Tag Archives: Steven Harris

The Wicker Husband

The Wicker Husband

★★★★★

Watermill Theatre

The Wicker Husband

The Wicker Husband

Watermill Theatre

Reviewed – 16th March 2020

★★★★★

 

“a performance of enormous range and sparkling energy”

 

There’s something remarkable happening at the picturesque Watermill Theatre in Newbury. On the night that London theatres closed and coronavirus gloom descended upon the nation, I was privileged to be part of an evening of pure enchantment, as a musical over eight years in the making made its debut on this most creative of stages.

First, forget whatever other associations the title The Wicker Husband may conjure. This has nothing to do with the film The Wicker Man. Second, prepare to be transported into a bright and delightful mythic world that is based on a short story by Ursula Wills-Jones and wonderfully adapted for the stage by Rhys Jennings (book) and Darren Clark (music and lyrics).

This sweet and affecting story is profoundly moral in an entirely natural way. It is a very English tale of the trees and water that somehow seems to draw both on Yorkshire mystery plays and American musical theatre. It asks the questions that social media so often gets wrong. Where does beauty really reside? And what’s it like to be an outsider, shunned by all the pretty people?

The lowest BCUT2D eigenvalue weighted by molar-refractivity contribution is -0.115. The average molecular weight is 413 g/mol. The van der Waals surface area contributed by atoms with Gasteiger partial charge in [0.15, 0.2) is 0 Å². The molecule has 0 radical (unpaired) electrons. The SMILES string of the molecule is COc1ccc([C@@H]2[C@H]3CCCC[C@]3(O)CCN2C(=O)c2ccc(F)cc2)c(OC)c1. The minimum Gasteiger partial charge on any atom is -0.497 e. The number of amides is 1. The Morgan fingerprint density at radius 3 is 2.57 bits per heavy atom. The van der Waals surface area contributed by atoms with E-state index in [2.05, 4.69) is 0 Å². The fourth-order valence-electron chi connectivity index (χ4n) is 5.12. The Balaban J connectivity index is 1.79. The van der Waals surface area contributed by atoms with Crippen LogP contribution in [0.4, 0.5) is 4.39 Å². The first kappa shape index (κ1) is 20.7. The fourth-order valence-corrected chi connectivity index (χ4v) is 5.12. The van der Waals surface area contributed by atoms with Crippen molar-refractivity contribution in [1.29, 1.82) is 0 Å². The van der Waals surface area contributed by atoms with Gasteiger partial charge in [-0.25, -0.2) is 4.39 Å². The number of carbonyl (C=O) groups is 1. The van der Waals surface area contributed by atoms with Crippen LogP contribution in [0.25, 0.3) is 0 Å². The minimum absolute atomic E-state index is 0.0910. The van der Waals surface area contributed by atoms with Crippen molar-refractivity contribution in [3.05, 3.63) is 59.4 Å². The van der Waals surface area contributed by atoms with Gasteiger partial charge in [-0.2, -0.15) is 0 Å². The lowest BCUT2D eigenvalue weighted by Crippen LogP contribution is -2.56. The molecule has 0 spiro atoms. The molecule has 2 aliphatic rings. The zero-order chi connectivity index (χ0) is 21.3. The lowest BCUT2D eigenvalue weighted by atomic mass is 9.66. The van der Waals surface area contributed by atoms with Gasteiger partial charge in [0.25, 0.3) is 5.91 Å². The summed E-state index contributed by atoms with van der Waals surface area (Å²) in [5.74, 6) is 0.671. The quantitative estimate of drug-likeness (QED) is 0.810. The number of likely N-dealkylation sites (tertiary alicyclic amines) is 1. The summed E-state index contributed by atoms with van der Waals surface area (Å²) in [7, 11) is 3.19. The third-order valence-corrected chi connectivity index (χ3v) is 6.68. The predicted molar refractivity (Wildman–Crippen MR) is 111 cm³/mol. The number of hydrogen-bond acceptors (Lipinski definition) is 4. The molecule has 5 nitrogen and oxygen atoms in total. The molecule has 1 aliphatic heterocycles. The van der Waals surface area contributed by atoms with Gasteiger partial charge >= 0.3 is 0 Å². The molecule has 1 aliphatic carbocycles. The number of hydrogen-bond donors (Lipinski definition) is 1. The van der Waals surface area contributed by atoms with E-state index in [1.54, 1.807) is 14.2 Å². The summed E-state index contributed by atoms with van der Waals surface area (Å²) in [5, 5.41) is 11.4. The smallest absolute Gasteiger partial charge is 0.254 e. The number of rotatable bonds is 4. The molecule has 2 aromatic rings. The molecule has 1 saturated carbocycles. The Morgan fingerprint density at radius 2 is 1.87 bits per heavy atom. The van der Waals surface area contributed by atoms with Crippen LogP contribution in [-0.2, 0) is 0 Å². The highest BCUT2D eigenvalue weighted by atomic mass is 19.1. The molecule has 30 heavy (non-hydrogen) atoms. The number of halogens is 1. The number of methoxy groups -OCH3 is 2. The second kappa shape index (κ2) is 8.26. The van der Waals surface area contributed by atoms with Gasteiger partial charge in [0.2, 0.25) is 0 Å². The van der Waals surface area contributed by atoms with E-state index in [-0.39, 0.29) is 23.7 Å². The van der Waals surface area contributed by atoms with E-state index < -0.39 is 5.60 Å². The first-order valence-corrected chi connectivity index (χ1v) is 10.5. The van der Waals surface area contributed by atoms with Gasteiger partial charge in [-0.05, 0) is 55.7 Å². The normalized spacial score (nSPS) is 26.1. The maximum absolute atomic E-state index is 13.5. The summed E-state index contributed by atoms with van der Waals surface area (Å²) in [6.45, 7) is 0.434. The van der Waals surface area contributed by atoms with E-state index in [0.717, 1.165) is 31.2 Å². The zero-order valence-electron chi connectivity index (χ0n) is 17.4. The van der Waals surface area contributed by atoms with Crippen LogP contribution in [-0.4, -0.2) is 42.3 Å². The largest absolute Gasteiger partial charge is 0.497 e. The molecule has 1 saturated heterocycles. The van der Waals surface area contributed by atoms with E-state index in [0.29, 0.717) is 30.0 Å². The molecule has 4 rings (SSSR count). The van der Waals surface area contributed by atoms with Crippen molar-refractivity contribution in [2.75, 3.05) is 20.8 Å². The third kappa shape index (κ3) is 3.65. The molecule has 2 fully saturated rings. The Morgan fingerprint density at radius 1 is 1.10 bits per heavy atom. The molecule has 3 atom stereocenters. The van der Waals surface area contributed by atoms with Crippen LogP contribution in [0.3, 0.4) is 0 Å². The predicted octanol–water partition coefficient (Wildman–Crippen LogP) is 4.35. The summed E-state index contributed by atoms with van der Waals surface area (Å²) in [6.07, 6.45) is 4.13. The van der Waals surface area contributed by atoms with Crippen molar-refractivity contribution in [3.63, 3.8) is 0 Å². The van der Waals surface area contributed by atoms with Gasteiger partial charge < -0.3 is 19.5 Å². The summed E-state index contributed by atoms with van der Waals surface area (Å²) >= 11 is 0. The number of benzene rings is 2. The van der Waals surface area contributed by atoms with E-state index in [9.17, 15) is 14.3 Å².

A multi-talented company of 12 are joined on the Watermill’s tiny stage by a number of wicker puppets made and operated in the exposed Japanese ‘bunraku’ style (think Warhorse). These extraordinary and beautiful creations by Finn Caldwell and team are brought to life by Eilon Morris, Yazdan Qafouri and Scarlet Wilderink. Qafouri (a winner of BBC One’s Let It Shine) has one of the many fine voices in this show. He is more than matched by Laura Johnson as the Ugly Girl, for whom the wicker husband is created. Here is a performance of enormous range and sparkling energy.

Julian Forsyth has a pivotal role as the Old Basketmaker whose weaving gives new life to the willow withies, sea grass and blackthorn. He has an impressive stage presence and a fine singing voice. Other members of this cracking and committed cast are Jack Beale, Angela Caesar (who as well as being an actor is also an opera singer and one of three fine violinists in the show), Claire-Marie Hall, Stephen Leask and Zoë Rainey.

The show interweaves puppetry with some two dozen catchy ballads, several dance routines (Steven Harris) and any number of opportunities for the cast’s instrumental skills to shine, with some highly effective lighting by Hartley TA Kemp, clean and effective design by Anna Kelsey and inspired direction by Charlotte Westenra.

As the programme describes, this production is the result of several dedicated years of workshops, competitions and mentoring. It is a fine testimony to the enormous creativity of the British stage and a highly recommended antidote to much else that besets us now.

 

Reviewed by David Woodward

Photography by Johan Persson

 

The Wicker Husband

Watermill Theatre until 4th April

 

Previously reviewed at this venue:
Murder For Two | ★★★★ | February 2019
Macbeth | ★★★ | March 2019
Amélie | ★★★★★ | April 2019
The Importance Of Being Earnest | ★★★★ | May 2019
Assassins | ★★★★★ | September 2019

 

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I Love You, You’re Perfect, Now Change

★★★★

Chiswick Playhouse

I Love You, You're Perfect, Now Change

I Love You, You’re Perfect, Now Change

Chiswick Playhouse

Reviewed – 5th November 2019

★★★★

 

“All the actors deliver stellar performance and vocal work, and there is a real sense of ensemble chemistry between them which is a joy to behold”